"Procrastination is the spice of life!" was shouted from a window on the campus of the University of Stirling - probably some time during 1975 - or maybe 1976. It was a woman's voice and she remains anonymous and unknown to me. Funny how certain things stick with you.
Once I was Mr Busy Bee. There weren't enough hours in the day. Up with the larks, I scooted to the shower, dressed in record time and leapt downstairs to gulp scalding tea and consume a slice of toast in one enormous mouthful. Then grab school bag and keys, out to the car. And it was always 7.52 exactly. Zooming to the school, I knew the quickest route like the back of my hand.
The work was always full on. With my English team, we often felt like firefighters, beating down those crackling bush fires. We had working lunches - not the ones others might enjoy - but literal working lunches - at one's desk or computer - filling in data, checking work-related messages, marking books while munching on sandwiches. Towards the end, I gave up making tea or coffee at work because that took too much time so I just swigged water from a two litre bottle.
As the head of department, the buck stopped with me. I had other people's discipline issues to address. Hundreds of times I had to leave my own classes to deal with recalcitrant, awkward, lazy, disruptive, violent or mentally disturbed children in corridors. Often they came back to my classroom and sat at the side or we'd try to get the superior and often dismissive senior management team to roll up their sleeves and support us - that is if we could locate them. And staff were sometimes at the end of their wits. There were tears, "sickies", anti-depressant tablets, problems at home, arguments, letting off steam.
After the often stormy weather of each timetabled school day had passed, there were usually meetings to attend, things to sort out or on Thursdays - detentions to administer. I returned home between six and six thirty - unless there was a parents' evening to attend. Back home, I'd take my schoolbag from my car. It always contained a bunch of pressing things to do or pupils' assignments to mark and assess. I would frequently do an hour or two of school work late at night before retiring to bed and Sunday evenings were often devoted - not to my wife and children - but to that damnable black school bag - its mouth forever open and endlessly deep.
That's how it was. In another life. Now I am not Mr Busy Bee, I am instead Mr Idle Sloth. This blog might have accidentally given you the impression that I spend all of my time hiking around the countryside or taking photographs, watching films, travelling abroad, maintaining this house or reading books but if the truth be known Mr I.Sloth spends the majority of his time just lazing about. Forgive me Father for I have sinned. I confess.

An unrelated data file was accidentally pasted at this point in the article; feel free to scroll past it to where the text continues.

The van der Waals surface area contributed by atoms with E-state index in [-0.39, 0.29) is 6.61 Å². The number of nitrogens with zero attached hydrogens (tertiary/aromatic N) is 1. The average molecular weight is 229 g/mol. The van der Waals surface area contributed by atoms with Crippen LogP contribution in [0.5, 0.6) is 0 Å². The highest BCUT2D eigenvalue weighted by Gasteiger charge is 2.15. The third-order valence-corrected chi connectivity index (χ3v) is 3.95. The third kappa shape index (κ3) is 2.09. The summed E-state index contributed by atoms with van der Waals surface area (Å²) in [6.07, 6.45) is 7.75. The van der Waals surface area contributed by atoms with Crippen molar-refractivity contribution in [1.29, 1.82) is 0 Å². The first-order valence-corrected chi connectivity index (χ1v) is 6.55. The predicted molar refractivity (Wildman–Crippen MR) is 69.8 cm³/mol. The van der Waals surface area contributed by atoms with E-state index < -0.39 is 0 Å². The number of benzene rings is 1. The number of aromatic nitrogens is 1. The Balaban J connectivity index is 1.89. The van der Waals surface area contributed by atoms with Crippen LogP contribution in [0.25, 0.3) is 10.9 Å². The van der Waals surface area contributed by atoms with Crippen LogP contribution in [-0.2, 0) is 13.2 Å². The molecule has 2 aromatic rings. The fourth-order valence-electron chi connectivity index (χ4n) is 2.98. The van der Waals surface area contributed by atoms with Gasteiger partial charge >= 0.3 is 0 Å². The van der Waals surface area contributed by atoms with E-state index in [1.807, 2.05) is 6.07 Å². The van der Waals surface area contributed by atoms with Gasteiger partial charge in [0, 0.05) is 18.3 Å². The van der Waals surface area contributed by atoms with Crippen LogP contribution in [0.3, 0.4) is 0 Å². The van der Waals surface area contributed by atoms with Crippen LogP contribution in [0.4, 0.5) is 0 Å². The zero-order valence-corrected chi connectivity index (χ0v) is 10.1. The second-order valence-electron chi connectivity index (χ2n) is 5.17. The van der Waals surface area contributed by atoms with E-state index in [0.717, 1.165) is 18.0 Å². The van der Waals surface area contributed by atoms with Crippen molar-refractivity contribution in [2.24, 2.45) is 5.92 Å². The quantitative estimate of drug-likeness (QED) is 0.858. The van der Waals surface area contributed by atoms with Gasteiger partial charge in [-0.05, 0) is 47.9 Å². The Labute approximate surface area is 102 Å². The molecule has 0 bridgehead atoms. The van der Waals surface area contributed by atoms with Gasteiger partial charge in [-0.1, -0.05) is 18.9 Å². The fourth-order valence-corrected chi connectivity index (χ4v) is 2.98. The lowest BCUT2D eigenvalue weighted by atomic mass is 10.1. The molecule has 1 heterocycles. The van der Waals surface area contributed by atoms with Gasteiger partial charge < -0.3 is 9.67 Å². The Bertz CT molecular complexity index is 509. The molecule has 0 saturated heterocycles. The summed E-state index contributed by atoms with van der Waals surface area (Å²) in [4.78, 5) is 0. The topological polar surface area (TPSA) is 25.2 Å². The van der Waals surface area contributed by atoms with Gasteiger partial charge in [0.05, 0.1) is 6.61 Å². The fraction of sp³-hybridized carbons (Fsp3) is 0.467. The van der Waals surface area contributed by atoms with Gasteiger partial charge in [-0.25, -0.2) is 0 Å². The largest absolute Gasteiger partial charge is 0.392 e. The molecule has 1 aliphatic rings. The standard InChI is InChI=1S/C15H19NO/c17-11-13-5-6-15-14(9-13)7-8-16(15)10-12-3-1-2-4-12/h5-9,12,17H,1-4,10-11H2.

No need to get up early. Put the news on the radio at nine o'clock. Dressing gown and downstairs. Tea and porridge or egg on toast. Watch some "Home Under the Hammer" or "Down Under Revisited" - just now its the Winter Olympics - women's curling and I am not talking about their flowing locks. Another mug of tea. Still in dressing gown. Wander outside to feed the birds - though we see less than we used to do. Switch on this computer. Check out familiar sites. Check emails. Check blogs. Maybe write a blogpost like this one. The morning drifts away. Time for a leisurely shower while listening to "You and Yours" on Radio 4. Get dressed. Make the bed. Empty the dishwasher. Check the mail. Make some lunch.
It was on a morning such as this that I recently missed a dental appointment. Too busy being slothful to look at the calendar and now that excellent NHS dental practice has banished me in spite of my protestations. I have to get on the list of another practice. If only we could have dealt with school pupils like that when I was Mr Busy Bee - "You failed to hand your assignment in on time so your exam entry has been cancelled" or "You played truant on Wednesday so you are off the school roll and you'll have to find another school to disrupt!".
Of course, sloth is one of the seven deadly sins but I don't feel too guilty about it. Pottering around, wasting time, relaxing. It's like payback time for those endless busy bee days. My afternoons are dictated by the weather. Country walking - shopping - making the evening meal. Then there's "Pointless " on the TV with the affable Alexander Armstrong and Richard Osman. Like the woman shouted, and maybe it's true, "Procrastination is the spice of life!" There's a lot to be said for idleness.